Académie royale de Médecine de Belgique


Lucienne Chatenoud (France)

(Séance du 28 octobre 2000)


par Mme L. CHATENOUD (Inserm – Hôpital Necker – Paris).  

Organ and bone marrow transplantation represent the only therapeutic possibility for a variety if life threatening conditions.  The immune response to alloantigens is mediated by functionally distinct monocyte and lymphocyte subsets (macrophages, dendritic cells, B cells, effector and immunoregulatory T cells) that interact through an intricate network of membrane receptors and soluble mediators.  Current therapeutic approaches are essentially based on non-specific immunosupressants that are small molecules (corticosteroids, azathioprine, mycophenolic acid, calcineurin inhitibors), whose activities are targetd to intracellular processes.  The major drawback of these non-antigen specific agents is their relative ineffectiveness over the long term with the likely risk of recurrence of the pathogenic immune process once the drug is withdrawn, so necessitating indefinite drug administration with the attendant infectious and tumorigenic risks linked to long term immunosuppression. One major goal in clinical transplantation is to establish immunointervention strategies in which the immune system can be selectively immune-suppressed just to those antigens unique to the target tissue.  Operationally, this means the establishment of immunological tolerance in a mature immune system that may be defined as a state of durable antigen specific unresponsiveness in the absence of generalized immunosuppression.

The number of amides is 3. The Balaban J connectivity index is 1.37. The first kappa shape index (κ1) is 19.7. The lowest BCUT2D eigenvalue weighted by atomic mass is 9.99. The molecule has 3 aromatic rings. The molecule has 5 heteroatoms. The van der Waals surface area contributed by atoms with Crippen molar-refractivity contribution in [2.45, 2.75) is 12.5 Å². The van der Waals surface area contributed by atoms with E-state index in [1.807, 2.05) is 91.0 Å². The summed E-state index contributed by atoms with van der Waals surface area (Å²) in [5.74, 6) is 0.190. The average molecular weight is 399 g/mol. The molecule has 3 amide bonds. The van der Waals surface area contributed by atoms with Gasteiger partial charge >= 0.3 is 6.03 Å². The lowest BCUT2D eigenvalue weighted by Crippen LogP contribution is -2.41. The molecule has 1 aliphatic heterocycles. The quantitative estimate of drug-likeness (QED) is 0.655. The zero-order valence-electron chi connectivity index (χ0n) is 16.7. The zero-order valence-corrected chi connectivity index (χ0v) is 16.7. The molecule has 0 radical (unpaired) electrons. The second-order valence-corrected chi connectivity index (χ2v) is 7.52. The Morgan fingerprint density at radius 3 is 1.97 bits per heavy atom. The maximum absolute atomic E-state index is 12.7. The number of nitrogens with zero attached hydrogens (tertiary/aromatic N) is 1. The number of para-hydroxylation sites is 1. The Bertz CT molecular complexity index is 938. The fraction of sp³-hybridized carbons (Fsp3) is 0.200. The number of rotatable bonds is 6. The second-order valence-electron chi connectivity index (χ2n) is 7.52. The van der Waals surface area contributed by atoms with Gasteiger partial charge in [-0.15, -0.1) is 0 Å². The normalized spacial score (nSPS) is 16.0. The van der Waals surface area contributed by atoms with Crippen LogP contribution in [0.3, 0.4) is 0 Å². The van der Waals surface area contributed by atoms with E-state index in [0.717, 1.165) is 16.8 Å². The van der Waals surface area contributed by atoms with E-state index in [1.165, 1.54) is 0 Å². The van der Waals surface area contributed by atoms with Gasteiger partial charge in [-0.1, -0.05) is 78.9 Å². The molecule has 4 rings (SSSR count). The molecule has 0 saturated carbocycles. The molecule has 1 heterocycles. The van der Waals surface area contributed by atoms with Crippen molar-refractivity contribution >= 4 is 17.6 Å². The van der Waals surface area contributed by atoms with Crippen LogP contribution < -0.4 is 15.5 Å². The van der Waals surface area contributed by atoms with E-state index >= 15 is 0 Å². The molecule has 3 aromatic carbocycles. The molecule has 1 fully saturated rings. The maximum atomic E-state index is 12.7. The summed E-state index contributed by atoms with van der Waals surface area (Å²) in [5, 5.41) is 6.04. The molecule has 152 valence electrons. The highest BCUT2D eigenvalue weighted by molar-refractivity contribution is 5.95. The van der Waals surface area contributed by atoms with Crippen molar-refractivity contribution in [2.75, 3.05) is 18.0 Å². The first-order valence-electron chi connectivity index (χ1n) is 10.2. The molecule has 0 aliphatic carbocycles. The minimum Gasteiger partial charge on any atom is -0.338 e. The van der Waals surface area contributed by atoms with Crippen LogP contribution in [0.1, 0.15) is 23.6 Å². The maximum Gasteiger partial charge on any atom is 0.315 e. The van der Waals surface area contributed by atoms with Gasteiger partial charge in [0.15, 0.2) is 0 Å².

A long-held dogma was that immune tolerance could only be achieved through central deletion of potentially reactive T and B lymphocytes in their site of origin that is the thymus or the bone marrow respectively.  However, it is now extensively documented that even in the case of physiological tolerance (i.e. immune tolerance to self antigens) deletion mechanisms ensure the elimination of most but not all autoreactive cells.  Thus autoreactive lymphocytes migrate into the periphery and are under the control of tolerance immune mechanisms some of which are clearly non-deletional and include indifference, anergy or immunoregulation.

In terms of therapeutic strategies almost 20 years of experience in using immunosuppressive monoclonal antibodies for studies mainly in experimental and clinical transplantation, but also in autoimmunity, has clearly demonstrated the existence of therapeutic activities not shared by conventional chemical immunosuppressants.  Antibodies to CD3 have been remarkably efficacious in reversing severe acute allograft rejection, a clinical situation in which only high dose steroids and polyclonal antilymphocyte antibodies have similar efficacy.  More importantly, antibodies or genetically engineered molecules to distinct T cell receptors (CD4, CD4+CD8, CD28/CTLA4IG, CD40/CD40Ligand, adhesins) can promote transplantation tolerance in the adult.  Thus, despite the different problems surrounding their production and preclinical/clinical development (i.e. high cost, side effects namely, acute cytokine-related syndrome, sensitization…), continued effort in pursuing the study of therapeutic monoclonals appears worthwhile.

From a more fundamental point of view, understanding the molecular basis of the tolerogenic properties of monoclonal antibodies would clear the way for development of more easily accessible therapeutic strategies i.e. simple chemicals or recombinant receptor agonist and/or antagonist ligands that would mimic the desired therapeutic effect.